We live in a society that expects us to constantly perform well, not have any slumps, get along well with all our colleagues and always come to work with a smile on our faces. After all, work should not only be work, but also deliver self-fulfillment and purpose.
In our private lives, the pressure to be perfect is just as great. Doing sports regularly, constantly drinking green smoothies, having a relationship, (especially for women this seems to be extremely relevant) and constantly accept ourselves and love our body. At the same time, of course, we must not be too perfect. After all, we should remain approachable and authentic.
It seems, we’re in the middle of a New Age revival where we are supposed to love ourselves, everything and everyone around us. Unlike in the 60s and 70s, however, we are not allowed to take drugs to achieve this state.
Our consumer orientation leads us to not only desire more objects, but also more satisfaction and more happiness. With this constant pressure to achieve perfection, meaning and self-love, there is little room for doubt. Due to the COVID-19 pandemic, we spend more time alone and therefore have more time to deal with ourselves. Naturally, doubts and questions arise in the process. The balls of our different areas of life, which we so laboriously keep in the air, do not become easier to handle when we start to think about whether we are focusing on the right balls. We fall into a state of shock and must first accept that not everything is going to be as wonderful as we would like.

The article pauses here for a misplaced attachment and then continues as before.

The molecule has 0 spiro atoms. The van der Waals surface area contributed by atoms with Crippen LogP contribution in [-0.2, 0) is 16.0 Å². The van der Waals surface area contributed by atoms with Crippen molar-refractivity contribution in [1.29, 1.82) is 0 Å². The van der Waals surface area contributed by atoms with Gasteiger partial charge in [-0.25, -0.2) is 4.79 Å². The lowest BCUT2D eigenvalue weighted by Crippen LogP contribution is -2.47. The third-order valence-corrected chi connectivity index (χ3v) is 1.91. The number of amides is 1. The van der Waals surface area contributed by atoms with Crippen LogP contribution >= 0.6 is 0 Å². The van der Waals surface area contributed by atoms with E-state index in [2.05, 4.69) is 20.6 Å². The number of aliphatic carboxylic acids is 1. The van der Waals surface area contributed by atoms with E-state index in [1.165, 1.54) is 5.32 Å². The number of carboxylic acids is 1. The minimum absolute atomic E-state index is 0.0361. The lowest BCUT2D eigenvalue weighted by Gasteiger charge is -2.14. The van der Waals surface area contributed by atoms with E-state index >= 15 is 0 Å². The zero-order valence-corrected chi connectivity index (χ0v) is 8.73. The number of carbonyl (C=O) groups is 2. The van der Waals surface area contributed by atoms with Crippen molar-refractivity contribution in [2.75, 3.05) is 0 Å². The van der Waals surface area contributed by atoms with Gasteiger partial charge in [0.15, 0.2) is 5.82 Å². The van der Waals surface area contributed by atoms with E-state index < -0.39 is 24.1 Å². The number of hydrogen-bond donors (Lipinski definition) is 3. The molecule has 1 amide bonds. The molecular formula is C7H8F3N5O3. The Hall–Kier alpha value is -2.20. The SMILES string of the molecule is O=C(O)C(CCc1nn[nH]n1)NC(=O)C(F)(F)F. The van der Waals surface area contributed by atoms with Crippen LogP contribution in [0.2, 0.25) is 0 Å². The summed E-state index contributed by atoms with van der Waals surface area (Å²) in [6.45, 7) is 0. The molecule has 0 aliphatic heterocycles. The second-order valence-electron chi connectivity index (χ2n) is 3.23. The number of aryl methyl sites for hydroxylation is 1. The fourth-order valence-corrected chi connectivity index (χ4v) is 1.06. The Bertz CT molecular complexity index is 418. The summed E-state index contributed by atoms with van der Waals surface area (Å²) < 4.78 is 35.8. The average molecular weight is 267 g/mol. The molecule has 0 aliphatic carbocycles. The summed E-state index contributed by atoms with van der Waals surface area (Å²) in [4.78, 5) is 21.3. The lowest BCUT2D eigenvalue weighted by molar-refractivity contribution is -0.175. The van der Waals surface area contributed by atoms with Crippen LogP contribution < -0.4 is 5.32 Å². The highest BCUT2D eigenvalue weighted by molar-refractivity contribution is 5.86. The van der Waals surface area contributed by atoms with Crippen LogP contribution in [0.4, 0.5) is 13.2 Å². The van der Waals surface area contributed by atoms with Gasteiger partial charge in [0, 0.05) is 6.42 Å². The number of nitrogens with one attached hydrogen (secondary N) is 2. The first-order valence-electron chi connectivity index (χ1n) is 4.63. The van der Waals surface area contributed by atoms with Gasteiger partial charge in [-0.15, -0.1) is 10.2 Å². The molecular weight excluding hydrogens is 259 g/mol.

The next impulse is often to just throw everything away. Stop juggling and just let all the balls fall to the ground. Of course, there are certain circumstances and conditions that make an immediate exit necessary. However, most of the time the trigger for our crisis is not due to external factors but within ourselves. We cannot solve these issues in the long term by simply changing external factors.
We need to strengthen our personal resilience to endure a crisis while identifying what triggers it. Only when we know what has actually caused and triggered the crisis, we can do something to sustainably solve it. Capture the status quo – identify triggers and levers – find and implement solutions: a classic consulting approach that is also applicable to a personal crisis.
We just must accept that in this process we will also drop a few balls and shatter illusions. Fortunately, this is usually not a bad thing. Failure is a normal part of life and strengthens our personal resilience. The fear of failure is usually worse than the failure itself. That’s why we should all have more courage to fail.